My favorite topics to explore in my novels are wrapped around moral dilemmas, and “Asked For” is no exception. Not yet released, this story has been picked up by The Wild Rose Press and is being readied for publication. It was a challenging story to write and is proving to be a difficult story to edit, intertwining plots from two different characters’ perspectives building until they converge at a defining moment which answers the question – Did she or didn’t she?
Lana is in the eighth grade when Cletus, an older widower, spots her. He wants sons, and he wants a wife, not a bride. And he wants someone young and uncomplicated to supply these sons for him. Lana’s imagination is full of stories of princes and princesses, heroes and heroines, when her grandmother tells her she is to be wed, that someone has asked for her. “Do what’s right, let him be king of his castle, and don’t sass.” Armed with Grandma’s advice and a handful of dresses, Lana leaves behind a fatherless upbringing, a girlhood lacking the affirmation she longed for other than what her friend Jim offered, as she takes off with Cletus.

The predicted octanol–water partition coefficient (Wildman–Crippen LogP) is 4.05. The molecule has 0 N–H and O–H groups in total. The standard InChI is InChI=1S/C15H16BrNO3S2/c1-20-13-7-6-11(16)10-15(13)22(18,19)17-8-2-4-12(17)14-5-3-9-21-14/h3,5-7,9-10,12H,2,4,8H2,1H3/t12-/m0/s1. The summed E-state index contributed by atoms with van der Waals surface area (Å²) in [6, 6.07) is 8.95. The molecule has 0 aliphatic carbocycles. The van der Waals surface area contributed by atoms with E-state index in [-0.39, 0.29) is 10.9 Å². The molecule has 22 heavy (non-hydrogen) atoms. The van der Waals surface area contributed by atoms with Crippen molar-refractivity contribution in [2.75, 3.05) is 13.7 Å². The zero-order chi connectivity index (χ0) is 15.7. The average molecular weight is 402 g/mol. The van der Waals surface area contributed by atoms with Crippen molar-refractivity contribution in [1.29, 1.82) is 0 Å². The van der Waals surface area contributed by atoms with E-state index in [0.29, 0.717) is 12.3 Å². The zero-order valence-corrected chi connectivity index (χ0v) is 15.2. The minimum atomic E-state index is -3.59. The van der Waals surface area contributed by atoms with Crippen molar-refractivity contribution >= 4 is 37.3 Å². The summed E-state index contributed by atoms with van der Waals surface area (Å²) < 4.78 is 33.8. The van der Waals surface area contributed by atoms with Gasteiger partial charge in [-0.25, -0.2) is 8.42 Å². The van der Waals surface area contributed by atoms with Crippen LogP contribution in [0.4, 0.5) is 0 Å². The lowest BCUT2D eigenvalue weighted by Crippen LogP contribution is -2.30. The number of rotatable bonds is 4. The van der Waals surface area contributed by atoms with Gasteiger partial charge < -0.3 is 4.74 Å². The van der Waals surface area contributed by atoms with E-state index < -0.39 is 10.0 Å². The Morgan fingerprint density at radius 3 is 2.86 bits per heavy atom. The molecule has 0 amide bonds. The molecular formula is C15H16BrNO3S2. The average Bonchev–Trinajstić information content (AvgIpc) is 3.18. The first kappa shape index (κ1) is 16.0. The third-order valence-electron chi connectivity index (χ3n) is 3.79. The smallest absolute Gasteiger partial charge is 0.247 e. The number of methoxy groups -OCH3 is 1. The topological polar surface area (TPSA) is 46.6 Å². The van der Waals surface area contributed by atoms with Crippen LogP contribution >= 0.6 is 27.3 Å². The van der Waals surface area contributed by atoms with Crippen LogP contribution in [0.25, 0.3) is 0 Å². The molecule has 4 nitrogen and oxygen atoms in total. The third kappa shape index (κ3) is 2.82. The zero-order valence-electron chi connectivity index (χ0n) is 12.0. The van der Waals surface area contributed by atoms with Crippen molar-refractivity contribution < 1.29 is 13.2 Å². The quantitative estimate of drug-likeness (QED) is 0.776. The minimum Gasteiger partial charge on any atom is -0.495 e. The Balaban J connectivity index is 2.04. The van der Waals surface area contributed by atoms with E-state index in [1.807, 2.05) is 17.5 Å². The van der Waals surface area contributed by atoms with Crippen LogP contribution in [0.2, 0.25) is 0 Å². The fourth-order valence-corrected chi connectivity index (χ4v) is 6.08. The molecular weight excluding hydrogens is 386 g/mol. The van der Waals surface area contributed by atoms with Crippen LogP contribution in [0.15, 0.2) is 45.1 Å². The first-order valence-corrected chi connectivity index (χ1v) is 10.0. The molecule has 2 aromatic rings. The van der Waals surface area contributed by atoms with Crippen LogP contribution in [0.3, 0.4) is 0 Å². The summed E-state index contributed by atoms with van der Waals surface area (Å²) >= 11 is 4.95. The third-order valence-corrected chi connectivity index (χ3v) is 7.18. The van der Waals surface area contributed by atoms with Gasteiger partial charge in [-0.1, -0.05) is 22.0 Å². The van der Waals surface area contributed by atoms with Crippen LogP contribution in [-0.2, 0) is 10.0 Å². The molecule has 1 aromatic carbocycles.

James is Lana’s last son, the one Cletus denied was his, the one Cletus referred to as That Boy instead of as James. James never understood his own love of baseball, since he looked nothing like his father and had none of Cletus’ natural ability for the game. James lacked height, he lacked slender limbs that reacted like snakes, he lacked his father’s support and encouragement. “Baseball’s not in your blood,” was all Cletus would say. But another man, Mr. Morgan, told James he had his mother’s heart, and heart was more valuable than raw talent. Mr. Morgan came alongside James, filling the spot Cletus failed to fill. He was so much like James, so much like his mother, Lana, that James saw both of them in Mr. Morgan’s eyes – James’ hurt and Lana’s admonition to keep going above the hurt at all times.